Faustian Facebook story turns out pretty epic.
“Why would I want to go see a movie about Facebook?” my dad asked a couple weeks ago.
Well, that’s the catch, isn’t it? Then again, Citizen Kane wasn’t much interested in the newspaper industry, using a media magnate as an entry point to a story that was a mite more concerned with loneliness and megalomania. “The Facebook Movie,” as it has been dubbed by most folks, obviously aspires to be a millennial Kane , dropping allusions to Welles’ classic left and right and roping in The Great Gatsby and Faust for good measure. It’s the ostensibly simple story of a bunch of friends who screwed each other over while building an unexpectedly popular website, yet this thing is shooting for the high-falutin’ moon, reference-wise.
It also plays like gangbusters.
As far as pure, propulsive entertainment goes, The Social Network is a giddy, two-hour rush of hot-blooded vertiginous dialogue and cucumber-cool cinematic curlicues. The unlikely pairing of florid, heart-on-his-sleeve West Wing writer Aaron Sorkin and clinical, profoundly dyspeptic Fight Club director David Fincher has proved unexpectedly revelatory.
A 162-page script (Hollywood’s usual formula dictates a-page-a-minute) blurted out in just under two hours, the movie is a barrage of intoxicating, rapid-fire chatter. Fincher is more than up to the task of finding sly pictorial counterpoints throughout, and upon first viewing one is often faced with the choice of whether to look or listen. The audio-visual virtuosity is almost overwhelming.
This story by now is an urban legend. Dorky outcast Mark Zuckerberg (fearlessly played by Jesse Eisenberg without a single sop toward audience sympathy) got dumped and drunk one night and set Harvard’s campus on fire by swiping photos of co-eds for a “which chick is hotter” online contest after hacking the university’s “Facebook” intro site for undergrads—and that one evening of spurned, shitfaced dickishness spawned a multibillion-dollar industry.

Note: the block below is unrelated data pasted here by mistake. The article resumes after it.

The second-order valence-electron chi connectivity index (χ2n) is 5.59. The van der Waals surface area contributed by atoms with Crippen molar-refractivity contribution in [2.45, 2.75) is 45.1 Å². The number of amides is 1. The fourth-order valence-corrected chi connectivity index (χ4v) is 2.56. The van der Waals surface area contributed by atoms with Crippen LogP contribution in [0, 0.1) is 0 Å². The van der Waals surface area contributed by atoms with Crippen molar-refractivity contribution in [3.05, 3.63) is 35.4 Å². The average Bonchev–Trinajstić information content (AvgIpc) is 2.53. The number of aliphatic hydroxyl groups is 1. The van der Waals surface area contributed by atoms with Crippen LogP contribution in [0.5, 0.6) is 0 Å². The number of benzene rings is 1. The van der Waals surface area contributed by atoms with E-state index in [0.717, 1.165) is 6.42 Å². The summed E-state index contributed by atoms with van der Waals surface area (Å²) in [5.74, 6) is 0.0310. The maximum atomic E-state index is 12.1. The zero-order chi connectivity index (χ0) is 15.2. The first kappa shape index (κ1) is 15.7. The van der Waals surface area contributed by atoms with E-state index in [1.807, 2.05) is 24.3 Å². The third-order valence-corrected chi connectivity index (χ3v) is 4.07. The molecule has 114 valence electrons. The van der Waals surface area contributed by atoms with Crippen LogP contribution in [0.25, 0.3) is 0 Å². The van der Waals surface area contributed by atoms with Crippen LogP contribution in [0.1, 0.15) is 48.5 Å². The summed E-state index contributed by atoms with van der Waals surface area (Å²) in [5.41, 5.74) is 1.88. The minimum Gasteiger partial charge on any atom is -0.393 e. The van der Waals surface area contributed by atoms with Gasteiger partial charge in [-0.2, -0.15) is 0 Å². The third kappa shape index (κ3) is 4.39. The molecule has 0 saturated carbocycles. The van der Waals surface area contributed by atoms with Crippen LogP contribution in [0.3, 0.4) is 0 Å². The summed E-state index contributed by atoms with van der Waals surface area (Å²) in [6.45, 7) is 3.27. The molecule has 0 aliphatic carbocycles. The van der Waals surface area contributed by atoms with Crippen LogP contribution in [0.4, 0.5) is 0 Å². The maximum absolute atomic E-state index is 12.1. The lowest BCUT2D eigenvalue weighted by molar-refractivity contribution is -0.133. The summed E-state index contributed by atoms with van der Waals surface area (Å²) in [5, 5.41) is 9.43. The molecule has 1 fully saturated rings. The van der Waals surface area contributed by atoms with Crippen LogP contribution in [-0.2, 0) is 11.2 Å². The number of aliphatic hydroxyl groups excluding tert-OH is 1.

Legal issues abound. Questions still remain as to who was where for what and when, particularly with regard to two behemoth WASP twins (both played, thanks to some nifty digital trickery, by Armie Hammer) who hired Zuckerberg to code their exclusive Harvard dating site. The Social Network zips back and forth from dorm rooms to deposition rooms, spinning the story into two separate timelines.
But the movie isn’t so much concerned with legal ramifications or questions of authorship as it is with class differences and a level playing field in our tech-savvy here-and-now—revenge of the nerd. Hammer’s Aryan Übermenschen Winklevoss twins (amusingly dubbed “The Winklevi” by Zuckerberg) are the kind of handsome, old-money bros some of us were unfortunate enough to meet in college. These dudes accept success as a birthright and expect everybody else to play by their rules.
Zuckerberg, with his creepy, unblinking antisocial tendencies, stuffed a middle finger in the mouth of the Harvard old-boy hierarchy. He’s a heroically petulant outsider (his Jewishness is only obliquely referenced, but figures largely in the saga nonetheless) and it’s only when Justin Timberlake’s Sean Parker, co-founder of Napster, grabs onto Zuckerberg like a leech and seduces him into a new world of dance clubs and Silicon Valley venture-capitalist millions that the Faustian elements of the tale begin to take their toll.
Timberlake, by the way, is extraordinary. Lit from beneath for maximum Mephistophelian overtones, he’s the snake in the grass who is able to sever Zuckerberg’s lifelong friendship with the site’s co-founder, Eduardo Saverin (Andrew Garfield), introducing our furious antihero into that late-night world of hot girls and very bad drugs that the old school rules always walled off from his nerdy, tattered-hoodie-wearing ass.
“Every creation myth needs a devil,” pronounces Rashida Jones’ lawyer during one of the movie’s more regrettable on-the-nose one-liners. Nobody familiar with his work will be surprised that Sorkin sometimes has a tendency to overwrite. But even clangers like that one are counterbalanced by the movie’s keen empathy with its characters. I understand Zuckerberg is less-than-pleased with this portrait, but having watched countless interviews with the world’s youngest billionaire, I found him oddly sympathetic here.
The last shot is a doozy, though. Sorkin and Fincher might as well be saying: “I’m sorry, Mr. Kane, but Rosebud has still not accepted your Friend Request.”
Director: David Fincher
Screenplay: Aaron Sorkin
Starring: Jesse Eisenberg
Running time: 121 minutes
"Twice Born" is one too many